A group of independent programmers is backing the American Cable Association’s concerns about capacity and channel space after the transition to the ATSC 3.0 broadcast standard.
In a letter to the FCC, smaller programmers including One America News Network, Aspire Channel, Outdoor Channel, Up Entertainment, INSP and Cinemoi, echoed the ACA’s ATSC 3.0 complaints laid out in a recent ex parte filing.
“We believe our respective programming services can compete with any in the market on the merits. Yet we also recognize that, as programmers unaffiliated with the largest conglomerates, our offerings will be at particular risk should the transition to ATSC 3.0 compel MVPDs to eliminate cable channels. As explained by ACA, ‘independent programmers would likely be the first to go’ in systems where capacity is limited. Such an outcome should concern anyone interested in preserving the diversity of media voices available to the viewing public,” the programmers wrote.
Among the chief concerns of the programmers and the ACA is the potential that MVPDs will be required to carry both ATSC 1.0 and ATSC 3.0 signals for an indeterminate period of time, causing providers to set aside “significant” amounts of extra capacity.
Those ATSC 3.0 signals, the programmers say, will likely take up much more capacity than ATSC 1.0 signals. In order to accommodate both signals, providers may have to drop existing cable networks or skip bringing on new ones. According to the ACA, a cable provider would have to drop six HD channels to make room ATSC 3.0 broadcast signals from ABC, CBS, Fox and NBC.
“We urge the Commission to examine capacity issues closely as it considers rules governing the proposed ATSC 3.0 transition,” the programmers wrote, adding that the FCC should examine ATSC 3.0’s potential impact on diverse and independent programmers and look into protections to prevent broadcasters from coercing MVPDs into allocating extra capacity for ATSC 3.0 signals.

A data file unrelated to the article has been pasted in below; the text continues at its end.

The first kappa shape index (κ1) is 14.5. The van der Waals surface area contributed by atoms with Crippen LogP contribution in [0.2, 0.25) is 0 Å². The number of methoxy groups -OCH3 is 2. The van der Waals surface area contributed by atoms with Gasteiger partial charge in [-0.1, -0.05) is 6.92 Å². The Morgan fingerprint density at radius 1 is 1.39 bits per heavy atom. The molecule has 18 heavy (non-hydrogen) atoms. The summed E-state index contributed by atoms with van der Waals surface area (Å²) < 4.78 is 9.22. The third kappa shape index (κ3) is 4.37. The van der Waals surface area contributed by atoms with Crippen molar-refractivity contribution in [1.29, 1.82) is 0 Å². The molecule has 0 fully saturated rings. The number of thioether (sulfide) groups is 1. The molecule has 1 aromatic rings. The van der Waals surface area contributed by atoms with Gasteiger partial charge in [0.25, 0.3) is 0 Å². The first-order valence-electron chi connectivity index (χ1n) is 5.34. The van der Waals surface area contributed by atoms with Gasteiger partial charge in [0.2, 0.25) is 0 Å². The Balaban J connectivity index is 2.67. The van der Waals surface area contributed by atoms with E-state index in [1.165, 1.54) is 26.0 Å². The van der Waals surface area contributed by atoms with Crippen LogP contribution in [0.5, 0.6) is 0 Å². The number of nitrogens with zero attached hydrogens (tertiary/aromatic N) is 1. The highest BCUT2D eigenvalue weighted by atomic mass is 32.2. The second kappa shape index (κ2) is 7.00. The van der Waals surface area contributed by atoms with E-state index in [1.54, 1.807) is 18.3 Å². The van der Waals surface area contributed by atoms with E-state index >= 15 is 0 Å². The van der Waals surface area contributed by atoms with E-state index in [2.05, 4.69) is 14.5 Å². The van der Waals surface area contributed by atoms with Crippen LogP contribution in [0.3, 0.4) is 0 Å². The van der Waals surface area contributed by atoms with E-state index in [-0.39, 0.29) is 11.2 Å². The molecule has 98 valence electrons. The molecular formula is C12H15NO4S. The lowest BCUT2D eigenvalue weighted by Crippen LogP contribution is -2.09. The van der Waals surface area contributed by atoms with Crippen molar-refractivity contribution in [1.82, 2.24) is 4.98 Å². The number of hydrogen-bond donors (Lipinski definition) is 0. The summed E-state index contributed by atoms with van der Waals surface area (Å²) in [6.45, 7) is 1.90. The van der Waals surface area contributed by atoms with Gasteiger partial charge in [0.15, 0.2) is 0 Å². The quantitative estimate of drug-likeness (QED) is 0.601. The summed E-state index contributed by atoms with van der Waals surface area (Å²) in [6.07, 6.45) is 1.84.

Public comments from ACA and smaller programmers are coming in after the FCC, after a lengthy delay, initiated an NPRM for ATSC 3.0. The FCC touted the technological advances possible with ATSC 3.0 while also laying out the potential issues it wanted to address during the public commenting period.
Among the issues and proposals scheduled for public comment in the proceeding are voluntary use of the standard and the requirement of local simulcasting so that broadcasters will continue to transmit ATSC 1.0-based services as well as new ATSC 3.0 services.
In addition, the FCC is proposing the MVPDs be required to continue carrying ATSC 1.0 signals but not ATSC 3.0 during the transition period. The FCC is also seeking comment on whether ATSC 3.0 will create any interference concerns for existing DTV operations.
The FCC is also proposing holding ATSC 3.0 stations to the same current public interest obligations for broadcasters and concluding that it is “unnecessary at this time to adopt an ATSC 3.0 tuner mandate for new television receivers.”